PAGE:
As Derek Burney had confided to us, before politics enters the dance, we must leave the chief negotiators. In diplomatic terms, you don’t have to be the applicant. It is only once the negotiations have reached a certain stage that they will move to the level of ministers, then to that of heads of state.

The third step is the conclusion. This is when we see if the political will from the start is still there.

The relationship between heads of state plays a big role. They are the ones who make the final decisions. They will only present the agreement if they believe it is in the interest of their fellow citizens. Ultimately, they are the ones who will pay the political price; so it happens that they say no and that we have to go back to the negotiating table.

Brian Mulroney had cultivated good relations not only with President Reagan, but also with his vice-president, George H. Bush. This has served Canada well for NAFTA . There was a tremendous amount of respect between Angela Merkel and Stephen Harper. They each knew all the details of the CETA negotiations, and when the time came to come to a conclusion, they could use their political clout jointly to put pressure on the European Commission.

It should be noted that Canada is absent from three major initiatives: President Biden’s Indo-Pacific Economic Framework, the Quadrilateral Security Dialogue, which brings together the United States, India, Japan and Australia , as well as the AUKUS alliance between Australia, the United Kingdom and the United States to strengthen technological and military cooperation in the Indo-Pacific. This goes back to my point at the beginning, which said that in order to dance, you have to be invited to the party.

Early Progress Agreement

But back to India. I was present in 2011 when Minister Fast met with Narendra Modi, then minister responsible for Gujarat. In 2002, more than 1,000 people died in anti-Muslim riots in that province, and few international visitors crowded Modi’s doorstep. Against the advice of our civil servants, we had met him, because he was a possible pretender to take the head of the country.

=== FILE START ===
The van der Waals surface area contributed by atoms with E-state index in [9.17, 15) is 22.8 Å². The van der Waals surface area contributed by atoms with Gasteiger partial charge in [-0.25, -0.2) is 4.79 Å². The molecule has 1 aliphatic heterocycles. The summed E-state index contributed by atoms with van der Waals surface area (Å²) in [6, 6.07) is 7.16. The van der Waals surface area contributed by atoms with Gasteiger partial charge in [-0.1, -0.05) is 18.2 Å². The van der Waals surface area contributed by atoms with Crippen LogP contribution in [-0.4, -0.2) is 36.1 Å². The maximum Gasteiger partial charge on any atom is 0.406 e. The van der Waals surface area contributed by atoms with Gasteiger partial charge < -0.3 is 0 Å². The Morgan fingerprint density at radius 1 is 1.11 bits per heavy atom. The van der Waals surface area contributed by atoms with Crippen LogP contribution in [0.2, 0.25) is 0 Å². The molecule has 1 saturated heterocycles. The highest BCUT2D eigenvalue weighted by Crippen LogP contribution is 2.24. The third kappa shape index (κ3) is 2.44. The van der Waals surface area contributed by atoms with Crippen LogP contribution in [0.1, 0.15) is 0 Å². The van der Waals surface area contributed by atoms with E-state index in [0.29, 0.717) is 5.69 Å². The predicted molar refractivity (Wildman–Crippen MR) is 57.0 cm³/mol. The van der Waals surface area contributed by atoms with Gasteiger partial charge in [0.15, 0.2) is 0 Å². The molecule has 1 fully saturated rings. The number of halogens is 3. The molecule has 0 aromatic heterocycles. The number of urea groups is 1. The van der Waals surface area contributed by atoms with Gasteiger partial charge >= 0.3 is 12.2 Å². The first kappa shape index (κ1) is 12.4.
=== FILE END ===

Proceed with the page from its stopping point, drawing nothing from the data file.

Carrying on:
It is a gesture that Prime Minister Modi has not forgotten. However, when he came to Canada in 2015, we failed to announce a free trade agreement with India. In fact, we had reduced our ambitions to a FIPA. But even this agreement, and despite Modi’s good will, we could not conclude it. Hence the Trudeau government’s strategy of speaking today of an “early progress” agreement.

I remember an image that Don Stephenson, our chief negotiator with India, used during an evening of debriefing: the game of snakes and ladders. We advance our pawn, we have the impression that we are approaching the goal, then a throw of the dice makes us go back.

India is a market with enormous opportunities for Canadian companies. But India plays on several tables; between the West, Russia and China. Since the conflict in Ukraine, it is the country whose economy is doing the best. India receives oil from Russia at a discount, and no one is offended by the fact that it does not respect the sanctions international. On the contrary, India is courted by all.

Minister Goyal announced in March that India was preparing to abandon the US dollar in its foreign trade. The payment in rupees is part of its strategy to enable the currency to become a global standard.

The three stages that Derek Burney had described to us, we lived them. In office until the end of the Harper government’s term, Minister Ed Fast negotiated the Trans-Pacific Partnership agreement in the midst of an election campaign, after leading talks with the EU and South Korea. He complied with his mandate letter.

Source: Le Devoir